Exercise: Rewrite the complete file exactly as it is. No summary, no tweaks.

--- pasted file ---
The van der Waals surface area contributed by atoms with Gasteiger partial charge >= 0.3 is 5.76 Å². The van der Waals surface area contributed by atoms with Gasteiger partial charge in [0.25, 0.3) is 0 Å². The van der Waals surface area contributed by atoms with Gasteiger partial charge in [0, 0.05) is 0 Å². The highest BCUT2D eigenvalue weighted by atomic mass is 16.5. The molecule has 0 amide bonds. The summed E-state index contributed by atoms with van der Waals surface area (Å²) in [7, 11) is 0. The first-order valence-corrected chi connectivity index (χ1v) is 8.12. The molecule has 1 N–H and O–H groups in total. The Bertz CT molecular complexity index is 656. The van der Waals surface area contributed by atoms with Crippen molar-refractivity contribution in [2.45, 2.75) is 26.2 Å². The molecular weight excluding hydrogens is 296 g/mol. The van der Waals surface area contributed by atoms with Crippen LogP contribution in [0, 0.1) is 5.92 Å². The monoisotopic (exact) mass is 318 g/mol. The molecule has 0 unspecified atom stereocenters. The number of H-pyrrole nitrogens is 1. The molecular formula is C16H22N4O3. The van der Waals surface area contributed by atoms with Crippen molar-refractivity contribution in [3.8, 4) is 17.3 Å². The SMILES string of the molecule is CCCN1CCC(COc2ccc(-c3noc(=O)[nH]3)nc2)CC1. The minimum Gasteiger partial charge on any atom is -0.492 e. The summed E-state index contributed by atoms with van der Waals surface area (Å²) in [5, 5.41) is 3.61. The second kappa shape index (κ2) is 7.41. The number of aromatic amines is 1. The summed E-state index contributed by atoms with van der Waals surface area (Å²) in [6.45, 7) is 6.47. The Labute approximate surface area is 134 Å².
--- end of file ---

The van der Waals surface area contributed by atoms with Gasteiger partial charge >= 0.3 is 5.76 Å². The van der Waals surface area contributed by atoms with Gasteiger partial charge in [0.25, 0.3) is 0 Å². The van der Waals surface area contributed by atoms with Gasteiger partial charge in [0, 0.05) is 0 Å². The highest BCUT2D eigenvalue weighted by atomic mass is 16.5. The molecule has 0 amide bonds. The summed E-state index contributed by atoms with van der Waals surface area (Å²) in [7, 11) is 0. The first-order valence-corrected chi connectivity index (χ1v) is 8.12. The molecule has 1 N–H and O–H groups in total. The Bertz CT molecular complexity index is 656. The van der Waals surface area contributed by atoms with Crippen molar-refractivity contribution in [2.45, 2.75) is 26.2 Å². The molecular weight excluding hydrogens is 296 g/mol. The van der Waals surface area contributed by atoms with Crippen LogP contribution in [0, 0.1) is 5.92 Å². The monoisotopic (exact) mass is 318 g/mol. The molecule has 0 unspecified atom stereocenters. The number of H-pyrrole nitrogens is 1. The molecular formula is C16H22N4O3. The van der Waals surface area contributed by atoms with Crippen molar-refractivity contribution in [3.8, 4) is 17.3 Å². The SMILES string of the molecule is CCCN1CCC(COc2ccc(-c3noc(=O)[nH]3)nc2)CC1. The minimum Gasteiger partial charge on any atom is -0.492 e. The summed E-state index contributed by atoms with van der Waals surface area (Å²) in [5, 5.41) is 3.61. The second kappa shape index (κ2) is 7.41. The number of aromatic amines is 1. The summed E-state index contributed by atoms with van der Waals surface area (Å²) in [6.45, 7) is 6.47. The Labute approximate surface area is 134 Å².